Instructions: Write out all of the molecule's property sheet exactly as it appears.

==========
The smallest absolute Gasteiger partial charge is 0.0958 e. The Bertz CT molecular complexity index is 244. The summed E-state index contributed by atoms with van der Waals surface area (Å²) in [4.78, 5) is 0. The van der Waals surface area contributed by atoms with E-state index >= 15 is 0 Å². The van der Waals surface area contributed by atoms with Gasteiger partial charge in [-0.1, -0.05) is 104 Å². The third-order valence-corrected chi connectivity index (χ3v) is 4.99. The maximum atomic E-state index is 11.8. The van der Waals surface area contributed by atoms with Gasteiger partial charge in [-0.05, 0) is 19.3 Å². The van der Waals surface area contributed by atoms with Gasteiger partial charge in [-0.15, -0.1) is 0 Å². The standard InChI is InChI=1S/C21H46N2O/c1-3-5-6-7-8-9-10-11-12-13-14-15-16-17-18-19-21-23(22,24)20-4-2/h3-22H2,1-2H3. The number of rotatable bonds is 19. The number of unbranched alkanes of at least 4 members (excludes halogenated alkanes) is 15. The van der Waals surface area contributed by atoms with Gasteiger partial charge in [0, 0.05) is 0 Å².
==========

The smallest absolute Gasteiger partial charge is 0.0958 e. The Bertz CT molecular complexity index is 244. The summed E-state index contributed by atoms with van der Waals surface area (Å²) in [4.78, 5) is 0. The van der Waals surface area contributed by atoms with E-state index >= 15 is 0 Å². The van der Waals surface area contributed by atoms with Gasteiger partial charge in [-0.1, -0.05) is 104 Å². The third-order valence-corrected chi connectivity index (χ3v) is 4.99. The maximum atomic E-state index is 11.8. The van der Waals surface area contributed by atoms with Gasteiger partial charge in [-0.05, 0) is 19.3 Å². The van der Waals surface area contributed by atoms with Gasteiger partial charge in [-0.15, -0.1) is 0 Å². The standard InChI is InChI=1S/C21H46N2O/c1-3-5-6-7-8-9-10-11-12-13-14-15-16-17-18-19-21-23(22,24)20-4-2/h3-22H2,1-2H3. The number of rotatable bonds is 19. The number of unbranched alkanes of at least 4 members (excludes halogenated alkanes) is 15. The van der Waals surface area contributed by atoms with Gasteiger partial charge in [0, 0.05) is 0 Å².